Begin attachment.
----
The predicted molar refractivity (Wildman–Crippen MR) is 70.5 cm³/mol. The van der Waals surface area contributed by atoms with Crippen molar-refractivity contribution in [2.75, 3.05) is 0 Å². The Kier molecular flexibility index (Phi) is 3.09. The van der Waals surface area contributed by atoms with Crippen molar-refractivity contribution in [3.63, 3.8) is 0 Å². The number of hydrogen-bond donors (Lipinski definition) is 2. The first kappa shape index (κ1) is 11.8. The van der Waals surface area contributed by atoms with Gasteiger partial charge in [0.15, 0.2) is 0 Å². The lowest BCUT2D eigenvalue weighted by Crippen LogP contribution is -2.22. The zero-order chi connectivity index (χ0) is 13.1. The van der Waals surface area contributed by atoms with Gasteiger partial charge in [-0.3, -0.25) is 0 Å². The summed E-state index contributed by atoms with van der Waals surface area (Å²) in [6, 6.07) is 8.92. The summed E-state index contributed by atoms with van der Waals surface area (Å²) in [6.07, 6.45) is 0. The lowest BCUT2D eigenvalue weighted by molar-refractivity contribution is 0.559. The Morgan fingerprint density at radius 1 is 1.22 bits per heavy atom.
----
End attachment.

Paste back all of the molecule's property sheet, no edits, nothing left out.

The predicted molar refractivity (Wildman–Crippen MR) is 70.5 cm³/mol. The van der Waals surface area contributed by atoms with Crippen molar-refractivity contribution in [2.75, 3.05) is 0 Å². The Kier molecular flexibility index (Phi) is 3.09. The van der Waals surface area contributed by atoms with Crippen molar-refractivity contribution in [3.63, 3.8) is 0 Å². The number of hydrogen-bond donors (Lipinski definition) is 2. The first kappa shape index (κ1) is 11.8. The van der Waals surface area contributed by atoms with Gasteiger partial charge in [0.15, 0.2) is 0 Å². The lowest BCUT2D eigenvalue weighted by Crippen LogP contribution is -2.22. The zero-order chi connectivity index (χ0) is 13.1. The van der Waals surface area contributed by atoms with Gasteiger partial charge in [-0.3, -0.25) is 0 Å². The summed E-state index contributed by atoms with van der Waals surface area (Å²) in [6, 6.07) is 8.92. The summed E-state index contributed by atoms with van der Waals surface area (Å²) in [6.07, 6.45) is 0. The lowest BCUT2D eigenvalue weighted by molar-refractivity contribution is 0.559. The Morgan fingerprint density at radius 1 is 1.22 bits per heavy atom.